Top UN official in South Sudan urges accountability for human rights violations

Children have been killed, raped and abducted in a series of recent attacks in South Sudan’s Unity State. Photo: UNICEF/Porter

South Sudan, 24 May 2015 – The United Nations Special Representative for South Sudan, Ellen Margrethe Løj, has urged accountability and justice for those responsible for gross human rights violations committed as a result of South Sudan’s continuing fighting.

The announcement came as Ms. Løj completed a visit to a protection-of-civilians (PoC) site run by the UN Mission in South Sudan (UNMISS) in Bentiu, located in the country’s Unity state, and following a recent enlargement of the camp.

According to a joint press release issued earlier today by UNMISS and the International Organization of Migration (IOM), the PoC site’s extension work included ground works to improve drainage before the rainy season and the establishment of humanitarian services and shelter amid a growing influx of displaced persons fleeing the country’s violence.

More than 60,000 internally displaced persons have sought shelter and assistance at the UNMISS camp in Bentiu, and an additional nearly 25,000 at the UNMISS camp in Malakal, only further magnifying a dire humanitarian crisis caused by an ongoing military offensive in Unity state which has relentlessly targeted civilians and destroyed countless homes.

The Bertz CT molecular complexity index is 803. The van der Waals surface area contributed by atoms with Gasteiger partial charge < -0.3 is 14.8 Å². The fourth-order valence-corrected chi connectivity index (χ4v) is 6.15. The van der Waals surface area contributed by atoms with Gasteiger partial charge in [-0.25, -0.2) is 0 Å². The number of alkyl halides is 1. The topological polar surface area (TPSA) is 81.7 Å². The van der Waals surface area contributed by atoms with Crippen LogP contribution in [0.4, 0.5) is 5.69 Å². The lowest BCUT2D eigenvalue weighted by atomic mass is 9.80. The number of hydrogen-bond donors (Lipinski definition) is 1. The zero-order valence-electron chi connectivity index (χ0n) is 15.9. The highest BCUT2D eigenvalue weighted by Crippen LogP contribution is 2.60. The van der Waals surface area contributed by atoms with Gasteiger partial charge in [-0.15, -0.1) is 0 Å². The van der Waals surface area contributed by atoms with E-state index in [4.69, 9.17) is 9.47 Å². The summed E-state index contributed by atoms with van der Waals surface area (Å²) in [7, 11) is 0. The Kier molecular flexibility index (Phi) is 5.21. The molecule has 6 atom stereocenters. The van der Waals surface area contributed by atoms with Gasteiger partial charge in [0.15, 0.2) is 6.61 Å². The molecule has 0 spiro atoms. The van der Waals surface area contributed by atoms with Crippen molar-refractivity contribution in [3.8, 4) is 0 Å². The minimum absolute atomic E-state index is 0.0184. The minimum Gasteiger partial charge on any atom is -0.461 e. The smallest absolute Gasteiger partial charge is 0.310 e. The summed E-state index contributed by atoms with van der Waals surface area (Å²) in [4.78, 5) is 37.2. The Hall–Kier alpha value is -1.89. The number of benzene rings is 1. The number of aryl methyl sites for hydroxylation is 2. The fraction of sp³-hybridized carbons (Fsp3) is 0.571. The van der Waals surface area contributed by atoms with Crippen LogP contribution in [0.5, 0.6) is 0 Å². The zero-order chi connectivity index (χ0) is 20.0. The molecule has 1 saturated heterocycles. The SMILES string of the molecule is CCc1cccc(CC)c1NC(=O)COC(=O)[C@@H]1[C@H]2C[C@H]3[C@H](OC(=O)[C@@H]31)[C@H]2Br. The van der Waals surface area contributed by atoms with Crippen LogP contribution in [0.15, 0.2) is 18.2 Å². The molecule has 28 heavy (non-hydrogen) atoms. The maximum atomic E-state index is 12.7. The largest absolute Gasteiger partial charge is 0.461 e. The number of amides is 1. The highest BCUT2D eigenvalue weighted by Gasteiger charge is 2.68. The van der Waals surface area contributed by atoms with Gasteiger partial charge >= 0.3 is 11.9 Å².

“UNMISS is deeply troubled by reports of grave violations and abuses of human rights perpetrated during the fighting,” Ms. Løj declared in the press release.

“We must be able to document these crimes by being given unimpeded access to areas where violence has occurred,” she continued. “I want to reiterate how important it is to hold accountable all those who committed atrocities against civilians during the fighting.”

South Sudan’s ongoing conflict began in December 2013 and has been marked by brutal violence against civilians and deepening suffering across the country. Overall, some 119,000 people are sheltered in UN compounds while the Organization estimates that the number of people in need for 2015 will include an anticipated 1.95 million internally displaced persons (IDPs) and a projected 293,000 refugees.

Moreover, in recent weeks, the fighting in the country has worsened considerably.

Just last Friday, UN High Commissioner for Human Rights Zeid Ra’ad Al Hussein warned that UN human rights monitors had been denied access to various sites in Unity state by members of the Sudan People’s Liberation Army (SPLM/A) as they sought to verify reports of widespread killings, rapes, abductions and the burning and destruction of towns and villages throughout Unity state.